So, has the initiative been effective in helping to bring about justice?
As recently queried by one legal commentator: “If Jayasuriya’s worst-case scenario is that he has to exercise some caution in his vacation planning, what is the value of attempting to launch a universal jurisdiction prosecution against him?” With Jayasuriya safely back in Sri Lanka, the question is a valid one. Yet although he has, for the time-being, escaped justice, we at the Sri Lanka Campaign believe there to be three compelling grounds for optimism about this latest initiative.
First, recent events have demonstrated the great potential for universal jurisdiction cases to disturb the political narratives about the war that help prop up impunity. While a degree of caution must be exercised in relation to the recent public responses by Jayasuriya and Fonseka (an alleged war criminal himself, whose personal animosity towards the former is no secret) their significance is hard to ignore. With two of the most senior war-time military personnel now in agreement not only that the alleged crimes may have occurred, but also that they ought to be investigated, those who in power continue to deny them may increasingly have their work cut out.
Second, the initiative will have sent a clear signal to the government of Sri Lanka that the protection they continue to afford perpetrators of mass atrocities is not boundless or cost-free, and that, in the words of the UN High Commissioner for Human Rights, the absence of credible action nationally will simply “make the exercise of universal jurisdiction even more necessary”. While the recent remarks by the President suggest that Sri Lanka is a long way from seeing the emergence of the kinds of pro-accountability champions in government that the country so needs, initiatives such as this may help alter the political calculations of those in power who might otherwise be willing to embrace impunity as the status quo.
Finally, the complaints against Jayasuriya should act as a loud deterrent message to all would-be perpetrators: if you commit serious violations human rights inside Sri Lanka, you will not be safe outside of it. In the context of ongoing abuses, and with the long-term risk of a return to mass violence posed by the government’s ongoing failure to reckon with the past, this may well prove to be one of the most important and valuable contributions of the initiative of all.
 Jayasuriya maintains he had previously scheduled to end his term of office at the end of the August.
 It is assumed that Jayasuriya’s liability for these crimes is established via ‘command responsibility’ – a long-established legal doctrine, with its roots in the post-WWII tribunals, which ensures that senior military officers are answerable for the actions of their subordinates.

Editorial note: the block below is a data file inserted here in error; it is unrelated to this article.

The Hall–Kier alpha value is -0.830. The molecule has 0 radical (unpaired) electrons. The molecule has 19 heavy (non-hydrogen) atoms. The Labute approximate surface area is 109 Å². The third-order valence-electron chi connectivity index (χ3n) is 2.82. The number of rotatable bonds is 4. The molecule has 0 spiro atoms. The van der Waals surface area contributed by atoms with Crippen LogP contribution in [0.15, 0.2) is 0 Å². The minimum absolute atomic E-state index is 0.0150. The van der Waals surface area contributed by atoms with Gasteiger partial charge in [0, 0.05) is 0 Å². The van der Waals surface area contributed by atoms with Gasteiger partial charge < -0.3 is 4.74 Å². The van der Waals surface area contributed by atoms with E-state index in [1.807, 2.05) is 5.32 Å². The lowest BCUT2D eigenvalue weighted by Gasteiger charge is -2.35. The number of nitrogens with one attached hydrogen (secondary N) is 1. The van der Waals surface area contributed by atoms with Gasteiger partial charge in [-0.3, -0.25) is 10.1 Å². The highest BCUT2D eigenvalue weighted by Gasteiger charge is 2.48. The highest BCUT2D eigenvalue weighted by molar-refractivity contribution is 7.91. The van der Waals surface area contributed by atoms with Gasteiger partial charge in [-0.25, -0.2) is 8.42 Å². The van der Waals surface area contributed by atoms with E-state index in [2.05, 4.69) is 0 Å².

For example, with regards to violations of international humanitarian law in the conflict-zone, Jayasuriya has recently asserted in an interview that he “never commanded troops on the front issuing orders to ‘fight here’ and ‘fight there’”. Yet a 2014 report by the International Crimes Evidence Project cites a 2010 statement by Jayasuriya in which he declares clearly: “As the Security Forces Commander Vanni, the entire northern operation was conducted in the tactical area of responsibility that came under my command. I was actively involved in the ground operations executing the directives from Army Headquarters and the Ministry of Defence from the very inception of the north humanitarian operations, starting from Mannar in 2007, right up to the very end, May 18, 2009”. Similarly, the 2015 report of the UN High Commissioner for Human Rights’ investigation on Sri Lanka found that Jayasuriya not only announced the first ‘No Fire Zone’ into which civilians were encouraged to gather, but that latterly he received the coordinates of a hospital within that area which was subsequently shelled by Army divisions under his direct command.
 Ceylon Today Interview Exceprt. Interviewer: This is where the Special Court comes into play. You would like a Court hearing?. Jayasuriya: Whatever. If the country has accepted a mechanism to sort it out, we have to face it. If we are summoned, we cannot say we cannot go for that inquiry. All must be lined up and inquired. Interviewer: Why do you think there is an agitation for a special court, which is meant to clear everything, related to war crimes? Jayasuriya: I don’t know what you mean by a Special Court, but whatever the Court is, then they should do that. No problem. What we want is, to have a Court or whatever name it goes by (or anything else) and finish it off.